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Ephraim D. Williams and James D. Knight to Frederick Douglass, November 28, 1848


EPHRAIM D. WILLIAMS1Ephraim D. Williams, a shoemaker who lived at 49 Quince Street in Philadelphia, was a North Star subscriber in 1848. 1848 Mail Book of the North Star, 171, FD Papers Project, InIU; McElroy’s Philadelphia Directory for 1848 (Philadelphia, 1848), 385. AND JAMES D. KNIGHT2The author’s penmanship may have caused Douglass to misread the name of James D. Knight (c. 1823—?), a black porter from Maryland living in Philadelphia, who was a subscriber to the North Star. 1848 Mail Book of the ,North Star, 163, FD Papers Project, InIU; 1850 U.S. Census, Pennsylvania, Philadelphia, Locust Ward, 133; McElroy’s Philadelphia Directory for 1847 (Philadelphia, 1847), 189. TO FREDERICK DOUGLASS

Philadelphia, [Pa.] 28 Nov[ember] 1848.


We, the undersigned, of the city of Brotherly Love,3According to tradition, William Penn named the capital city of his colony Philadelphia, Greek for “brotherly love,” in order to reflect his ideal for the settlement. The book of Revelation also mentions the name, associated with an ancient city in Asia Minor, as the location of one of the seven churches housing angels of the apocalypse. Rev. 1:11 , 3:7; George R. Stewart, American Place-Names:A Concise and Selective Dictionary for the Continental United States of America (New York, 1970), 370; Harder, Dictionary of Place Names, 423.(disfranchised Americans,) approving of the course pursued by yourself, Messrs. Remond, Garnet, Delaney, and Brown;4Charles Lenox Remond, Henry Highland Garnet, Martin R. Delany, and William W. Brown. in the cause of humanity, the wronged slave, and the moral elevation of our people, have taken it upon ourselves to give an expression, openly, of our opinion and sentiments, and thereby testify that we are with you, and of you. The course pursued by yourself and the gentlemen above named, has not only won our esteem, but demands our most lively gratitude, for the open and independent manner in which you have all battled with the “adverse powers” in behalf of your oppressed and downtrodden brethren. We have, in consideration of the above facts, taken it upon ourselves to have the lithograph portraits of yourself and the other named gentlemen struck off, to be hung up in our parlors and the parlors of all men who are true to the bondman; and not only to beautify them, but to point them out to our children as the reformers who have marched in the forefront, battling for our rights as men and as Americans.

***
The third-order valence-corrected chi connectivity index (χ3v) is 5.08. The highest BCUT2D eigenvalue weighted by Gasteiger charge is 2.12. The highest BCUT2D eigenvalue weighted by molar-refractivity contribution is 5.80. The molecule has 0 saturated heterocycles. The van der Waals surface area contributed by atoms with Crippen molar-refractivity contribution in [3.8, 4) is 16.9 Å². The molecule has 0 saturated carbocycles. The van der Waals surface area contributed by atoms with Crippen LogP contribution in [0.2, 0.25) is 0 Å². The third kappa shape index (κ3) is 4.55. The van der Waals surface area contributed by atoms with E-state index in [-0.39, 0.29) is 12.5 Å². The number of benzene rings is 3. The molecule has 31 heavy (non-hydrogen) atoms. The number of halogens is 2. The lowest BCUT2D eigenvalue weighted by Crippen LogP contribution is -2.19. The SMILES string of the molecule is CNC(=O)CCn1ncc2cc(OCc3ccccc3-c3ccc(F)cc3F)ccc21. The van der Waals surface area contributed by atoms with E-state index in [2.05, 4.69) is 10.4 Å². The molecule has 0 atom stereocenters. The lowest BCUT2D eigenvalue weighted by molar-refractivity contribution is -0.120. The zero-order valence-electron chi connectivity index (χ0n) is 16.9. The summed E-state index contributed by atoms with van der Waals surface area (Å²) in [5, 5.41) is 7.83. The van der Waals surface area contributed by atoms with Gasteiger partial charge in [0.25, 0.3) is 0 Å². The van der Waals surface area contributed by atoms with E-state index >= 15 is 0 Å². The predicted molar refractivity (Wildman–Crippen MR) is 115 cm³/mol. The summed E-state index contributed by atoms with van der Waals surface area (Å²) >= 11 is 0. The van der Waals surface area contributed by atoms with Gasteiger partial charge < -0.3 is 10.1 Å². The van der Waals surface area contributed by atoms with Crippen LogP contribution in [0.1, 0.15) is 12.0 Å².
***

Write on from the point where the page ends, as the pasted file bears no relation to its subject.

We forward you on the portraits of yourself and Mr. Garnet, which you will please accept from us, and as we get out the rest, we will forward you one of each. You will please notice this through the North Star, that our people may be induced to appreciate what appears to us a duty they owe to themselves, the cause, and the cause of the slave.

Yours, ever truly,



PLSr: NS, 15 December 1848.



Williams, Ephraim D. and Knight, James D.




Yale University Press 2009



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